The specialised world of fashion buying is about to be revolutionised and no, the revolution did not begin in Paris, New York or Milan. It has begun in the Wexford town of Gorey thanks to the efforts of seasoned fashion buyer and boutique owner Niamh Byrne and her husband Cyril through their new start-up Buyerpix.
Created by professional buyers, Buyerpix is a dedicated platform designed for every stage of buying and enables buyers to manage suppliers, orders, budgets, photographing, tagging, categorising and filtering.
Niamh Byrne is best known as owner of the successful Ruby Rouge boutique in Gorey town, which has developed and fostered a loyal local and nationwide following through word-of-mouth and social media.
“The app serves as a buying assistant that allows buyers to take pictures, record spend and not go over-budget”
Cyril, a tech professional, began helping Niamh manage the back-office, social, online and e-commerce aspects of the business and they have now embarked on a start-up journey with Buyerpix, a new app aimed at helping fashion buyers stay on top of their game.
“We’ve always watched the trends,” said Niamh. “For example, we have amassed over 100,000 followers through Kate Friday, a local customer who became a model, and is now a cult fashion figure.”
Managing stock and ensuring shrewd purchasing decisions while visiting fashion shows abroad presented the perfect storm of problems for Cyril to build BuyerPix as a platform for buyers based out of Hatch Lab in Gorey, the innovation hub developed in partnership between Bank of Ireland and Wexford County Council. Hatch Lab just recently celebrated its second anniversary and has become a vibrant hub for start-ups, multinationals and co-working.
“The app serves as a buying assistant that allows buyers to take pictures, record spend and not go over-budget,” Cyril explained. “It captures big data about what buyers are buying and allows them to share information with suppliers, categorise sizing and tag styles.”
Dedicated follower of fashion? There’s an app for that
Niamh explained that the e-commerce side of the business began as a natural evolution for Ruby Rouge. “We’ve seen massive growth online and while we considered opening other outlets in other towns the e-commerce push made more sense.
“It is a complex business because you have to decide between what is in-season and make shrewd decisions about what will be in-season six months from now. What that means in business terms is you are splitting you budget typically over three seasons at a time and that is hard to ”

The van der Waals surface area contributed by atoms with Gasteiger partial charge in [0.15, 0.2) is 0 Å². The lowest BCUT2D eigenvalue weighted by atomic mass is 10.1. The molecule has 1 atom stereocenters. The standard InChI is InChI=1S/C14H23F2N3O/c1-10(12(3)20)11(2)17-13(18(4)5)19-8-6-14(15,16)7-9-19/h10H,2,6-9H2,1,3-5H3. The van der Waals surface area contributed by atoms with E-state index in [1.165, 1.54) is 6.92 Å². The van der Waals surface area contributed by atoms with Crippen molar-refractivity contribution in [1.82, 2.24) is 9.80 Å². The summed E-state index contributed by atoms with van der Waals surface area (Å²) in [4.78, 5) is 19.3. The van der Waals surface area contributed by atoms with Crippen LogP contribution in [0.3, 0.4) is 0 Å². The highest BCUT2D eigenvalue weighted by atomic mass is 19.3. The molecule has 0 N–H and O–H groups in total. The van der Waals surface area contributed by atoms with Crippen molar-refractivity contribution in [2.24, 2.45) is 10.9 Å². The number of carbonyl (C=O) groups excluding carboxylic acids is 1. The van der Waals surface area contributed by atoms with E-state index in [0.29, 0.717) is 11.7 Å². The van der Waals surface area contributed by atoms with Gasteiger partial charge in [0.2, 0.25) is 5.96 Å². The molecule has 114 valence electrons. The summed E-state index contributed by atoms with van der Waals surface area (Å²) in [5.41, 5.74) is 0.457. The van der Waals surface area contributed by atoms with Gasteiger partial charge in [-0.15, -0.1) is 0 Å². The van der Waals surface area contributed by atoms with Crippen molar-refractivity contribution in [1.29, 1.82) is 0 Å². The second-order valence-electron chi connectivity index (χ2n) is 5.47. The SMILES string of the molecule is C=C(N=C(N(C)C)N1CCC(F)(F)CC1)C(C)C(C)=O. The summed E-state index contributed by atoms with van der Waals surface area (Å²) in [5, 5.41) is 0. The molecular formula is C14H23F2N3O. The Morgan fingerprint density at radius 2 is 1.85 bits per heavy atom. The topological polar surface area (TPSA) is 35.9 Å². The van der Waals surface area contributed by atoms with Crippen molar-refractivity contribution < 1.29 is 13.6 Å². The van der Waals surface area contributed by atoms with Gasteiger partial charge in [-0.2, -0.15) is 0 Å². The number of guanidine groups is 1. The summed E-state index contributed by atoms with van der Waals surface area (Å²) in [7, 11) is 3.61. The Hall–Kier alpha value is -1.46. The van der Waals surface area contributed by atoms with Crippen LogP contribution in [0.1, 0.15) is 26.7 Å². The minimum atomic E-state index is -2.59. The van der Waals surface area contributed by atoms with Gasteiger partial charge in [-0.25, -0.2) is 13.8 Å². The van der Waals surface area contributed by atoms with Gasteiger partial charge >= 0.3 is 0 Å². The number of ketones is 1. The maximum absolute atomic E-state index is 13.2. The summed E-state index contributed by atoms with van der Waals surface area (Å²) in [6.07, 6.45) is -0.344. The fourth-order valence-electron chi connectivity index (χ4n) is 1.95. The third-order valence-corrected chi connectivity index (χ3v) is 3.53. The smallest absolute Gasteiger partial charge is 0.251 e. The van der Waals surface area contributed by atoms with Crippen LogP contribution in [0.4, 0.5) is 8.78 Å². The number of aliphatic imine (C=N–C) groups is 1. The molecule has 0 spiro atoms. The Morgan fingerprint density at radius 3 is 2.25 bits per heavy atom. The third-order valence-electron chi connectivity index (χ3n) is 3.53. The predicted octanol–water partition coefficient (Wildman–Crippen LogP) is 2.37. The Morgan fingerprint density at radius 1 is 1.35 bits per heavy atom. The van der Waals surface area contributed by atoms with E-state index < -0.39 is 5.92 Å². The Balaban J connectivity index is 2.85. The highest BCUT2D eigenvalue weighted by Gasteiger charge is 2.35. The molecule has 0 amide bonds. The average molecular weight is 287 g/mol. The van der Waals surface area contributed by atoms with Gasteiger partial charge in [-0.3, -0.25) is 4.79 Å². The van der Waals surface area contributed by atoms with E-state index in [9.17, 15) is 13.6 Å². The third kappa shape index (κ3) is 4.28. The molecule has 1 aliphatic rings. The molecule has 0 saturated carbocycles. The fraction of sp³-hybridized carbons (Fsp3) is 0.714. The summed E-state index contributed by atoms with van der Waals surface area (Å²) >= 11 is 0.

“Kate Friday was something we started on a Friday night when a customer became a model and we found that women all over the country related to her and she was able to help them visualise themselves wearing the clothes. Kate Friday then became a cult fashion figure in Ireland and it went from there. We now have more than 100,000 followers on Facebook and it became a fountain of amazing content.”
The journey of managing stock for an online customer base and keeping the business efficient as it grew led to Cyril developing a number of different back-office technologies for managing inventory, scheduling and also helping Niamh to stay organised while she went on buying expeditions to Paris, London and elsewhere in the fashion world.
“A huge amount of effort goes into the buying process,” Niamh explained. “I would buy usually six months in advance but also in-season. I attend shows, visit showrooms where agents and middlemen conduct business. It is a complex business because you have to decide between what is in-season and make shrewd decisions about what will be in-season six months from now. What that means in business terms is you are splitting you budget typically over three seasons at a time and that is hard to track.”
They say that necessity is the mother of invention and by Cyril creating an app to help Niamh smoothly navigate the frenetic world of fashion-buying, Buyerpix was born.
“It started out as a way of helping Niamh capture images of clothes, tag them and keep track of budget. It evolved into a platform built for buyers, where the app serves as a buying assistant and photos are saved to the cloud with meta data that includes price, mark-up and margin.”
Cyril added that there is an AI element to what Buyerpix is doing with its app and the plan is to gather big data to then feed accurate information to suppliers which in turn will inform the overall supply chain about trends and commerce.
On a practical level for buyers, Niamh explained that being able to input and categorise based on customers’ sizing and preferences also enables her to set parameters for what she will buy before attending the big fashion events.
After beta testing the platform for two years and working in collaboration with other boutiques, Buyerpix is ready to go to market.
“It’s about being ready to capture the next big selling opportunity,” Niamh said. “The one thing that fashion buyers need is speedy decision-making, and we are ready for the next seasons to begin and support buyers.”
As they build BuyerPix into their next successful business, they say that the Hatch Lab has given them the space to create the right image for prospective customers. “It has given us the space to develop and grow and factors like the boardroom space and the quality of the facility make it the ideal place to bring clients,” said Cyril.
Written by John Kennedy (firstname.lastname@example.org)
Published: 3 October, 2019